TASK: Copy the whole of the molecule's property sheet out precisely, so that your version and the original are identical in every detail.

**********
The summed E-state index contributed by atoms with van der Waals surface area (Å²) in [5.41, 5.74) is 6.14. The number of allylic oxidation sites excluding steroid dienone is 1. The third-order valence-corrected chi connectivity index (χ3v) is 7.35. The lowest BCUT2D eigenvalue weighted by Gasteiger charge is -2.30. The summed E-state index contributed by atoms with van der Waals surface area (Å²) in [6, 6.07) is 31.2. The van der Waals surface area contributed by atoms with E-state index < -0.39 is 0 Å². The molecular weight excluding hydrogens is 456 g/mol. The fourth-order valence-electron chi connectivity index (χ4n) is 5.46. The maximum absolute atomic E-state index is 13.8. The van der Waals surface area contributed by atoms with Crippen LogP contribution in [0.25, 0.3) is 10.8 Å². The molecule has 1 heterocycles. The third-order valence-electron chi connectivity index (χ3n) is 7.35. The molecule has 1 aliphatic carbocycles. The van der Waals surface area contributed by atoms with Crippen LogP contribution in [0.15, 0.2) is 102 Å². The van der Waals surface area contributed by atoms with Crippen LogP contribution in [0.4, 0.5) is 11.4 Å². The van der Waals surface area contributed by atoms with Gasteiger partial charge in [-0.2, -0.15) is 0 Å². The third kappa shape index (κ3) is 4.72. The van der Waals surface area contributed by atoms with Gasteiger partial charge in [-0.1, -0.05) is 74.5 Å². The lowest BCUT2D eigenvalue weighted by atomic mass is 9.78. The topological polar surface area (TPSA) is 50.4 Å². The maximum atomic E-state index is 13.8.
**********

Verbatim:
The summed E-state index contributed by atoms with van der Waals surface area (Å²) in [5.41, 5.74) is 6.14. The number of allylic oxidation sites excluding steroid dienone is 1. The third-order valence-corrected chi connectivity index (χ3v) is 7.35. The lowest BCUT2D eigenvalue weighted by Gasteiger charge is -2.30. The summed E-state index contributed by atoms with van der Waals surface area (Å²) in [6, 6.07) is 31.2. The van der Waals surface area contributed by atoms with E-state index < -0.39 is 0 Å². The molecular weight excluding hydrogens is 456 g/mol. The fourth-order valence-electron chi connectivity index (χ4n) is 5.46. The maximum absolute atomic E-state index is 13.8. The van der Waals surface area contributed by atoms with Crippen LogP contribution in [0.25, 0.3) is 10.8 Å². The molecule has 1 heterocycles. The third-order valence-electron chi connectivity index (χ3n) is 7.35. The molecule has 1 aliphatic carbocycles. The van der Waals surface area contributed by atoms with Crippen LogP contribution in [0.15, 0.2) is 102 Å². The van der Waals surface area contributed by atoms with Crippen LogP contribution in [0.4, 0.5) is 11.4 Å². The van der Waals surface area contributed by atoms with Gasteiger partial charge in [-0.2, -0.15) is 0 Å². The third kappa shape index (κ3) is 4.72. The van der Waals surface area contributed by atoms with Gasteiger partial charge in [-0.1, -0.05) is 74.5 Å². The lowest BCUT2D eigenvalue weighted by atomic mass is 9.78. The topological polar surface area (TPSA) is 50.4 Å². The maximum atomic E-state index is 13.8.